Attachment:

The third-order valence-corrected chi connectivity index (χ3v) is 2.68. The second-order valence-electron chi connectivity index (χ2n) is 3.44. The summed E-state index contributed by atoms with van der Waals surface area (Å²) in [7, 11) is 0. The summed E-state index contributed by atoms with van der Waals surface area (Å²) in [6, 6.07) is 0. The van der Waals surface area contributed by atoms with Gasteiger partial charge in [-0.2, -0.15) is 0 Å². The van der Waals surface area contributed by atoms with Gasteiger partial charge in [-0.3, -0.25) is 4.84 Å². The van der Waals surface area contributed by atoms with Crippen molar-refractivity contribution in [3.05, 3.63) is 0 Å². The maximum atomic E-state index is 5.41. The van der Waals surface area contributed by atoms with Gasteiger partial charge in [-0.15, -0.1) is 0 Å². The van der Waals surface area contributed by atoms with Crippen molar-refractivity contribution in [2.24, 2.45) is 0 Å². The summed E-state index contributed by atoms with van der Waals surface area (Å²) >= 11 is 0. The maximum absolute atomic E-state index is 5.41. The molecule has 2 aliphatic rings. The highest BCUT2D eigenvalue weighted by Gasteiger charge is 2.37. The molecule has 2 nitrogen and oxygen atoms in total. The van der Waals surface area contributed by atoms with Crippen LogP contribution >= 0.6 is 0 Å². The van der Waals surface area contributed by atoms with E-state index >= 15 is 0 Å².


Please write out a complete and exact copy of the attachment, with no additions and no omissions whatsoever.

The third-order valence-corrected chi connectivity index (χ3v) is 2.68. The second-order valence-electron chi connectivity index (χ2n) is 3.44. The summed E-state index contributed by atoms with van der Waals surface area (Å²) in [7, 11) is 0. The summed E-state index contributed by atoms with van der Waals surface area (Å²) in [6, 6.07) is 0. The van der Waals surface area contributed by atoms with Gasteiger partial charge in [-0.2, -0.15) is 0 Å². The van der Waals surface area contributed by atoms with Gasteiger partial charge in [-0.3, -0.25) is 4.84 Å². The van der Waals surface area contributed by atoms with Crippen molar-refractivity contribution in [3.05, 3.63) is 0 Å². The maximum atomic E-state index is 5.41. The van der Waals surface area contributed by atoms with Gasteiger partial charge in [-0.15, -0.1) is 0 Å². The van der Waals surface area contributed by atoms with Crippen molar-refractivity contribution in [2.24, 2.45) is 0 Å². The summed E-state index contributed by atoms with van der Waals surface area (Å²) >= 11 is 0. The maximum absolute atomic E-state index is 5.41. The molecule has 2 aliphatic rings. The highest BCUT2D eigenvalue weighted by Gasteiger charge is 2.37. The molecule has 2 nitrogen and oxygen atoms in total. The van der Waals surface area contributed by atoms with Crippen LogP contribution >= 0.6 is 0 Å². The van der Waals surface area contributed by atoms with E-state index >= 15 is 0 Å².